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Coal Mines (Nationalisation).

Part of Orders of the Day — King's Speech. – in the House of Commons on 11th February 1920.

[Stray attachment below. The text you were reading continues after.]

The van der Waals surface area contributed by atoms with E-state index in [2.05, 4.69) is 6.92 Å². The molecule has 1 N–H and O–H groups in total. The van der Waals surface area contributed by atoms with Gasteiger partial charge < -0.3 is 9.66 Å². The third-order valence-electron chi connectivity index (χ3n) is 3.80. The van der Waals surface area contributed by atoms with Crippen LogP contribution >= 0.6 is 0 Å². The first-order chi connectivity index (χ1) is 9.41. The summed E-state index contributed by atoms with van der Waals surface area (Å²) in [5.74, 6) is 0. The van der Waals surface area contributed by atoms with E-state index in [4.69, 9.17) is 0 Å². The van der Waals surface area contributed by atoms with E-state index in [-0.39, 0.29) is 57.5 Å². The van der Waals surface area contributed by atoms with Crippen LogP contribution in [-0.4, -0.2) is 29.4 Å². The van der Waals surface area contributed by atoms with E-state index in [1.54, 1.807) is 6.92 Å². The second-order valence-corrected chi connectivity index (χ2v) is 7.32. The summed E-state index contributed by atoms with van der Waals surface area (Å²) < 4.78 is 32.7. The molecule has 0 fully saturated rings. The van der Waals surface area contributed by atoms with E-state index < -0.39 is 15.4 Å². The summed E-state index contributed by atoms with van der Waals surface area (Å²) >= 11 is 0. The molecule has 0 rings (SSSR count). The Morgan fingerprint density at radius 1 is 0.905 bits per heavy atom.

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This amendment, which stands on the Order paper in the name of the Labour party, and which I have the honour to move, is the result of the deep disappointment which the party feels at the failure on the part of the Government to honour their bond and to appreciate their responsibility to the nation in connection with the coal problem. The Prime Minister yesterday, in a very striking passage at the end of his speech, declared that there was but one way to combat anarchy, and that that way was abundance, and if the Prime Minister and the Government desire successfully to combat industrial upheavals and commercial disruption in this country, then it is necessary for them to act so that the democracy of Britain will not lose faith in this Parliamentary machine as an instrument which will, by constitutional methods, give them a redress of their grievances. The refusal of the Government to be bound by their pledges in connection with mines nationalisation, has had a most disturbing effect upon British organised labour. Surely a Government should be most jealous as to their pledges, particularly when given in the House of Commons.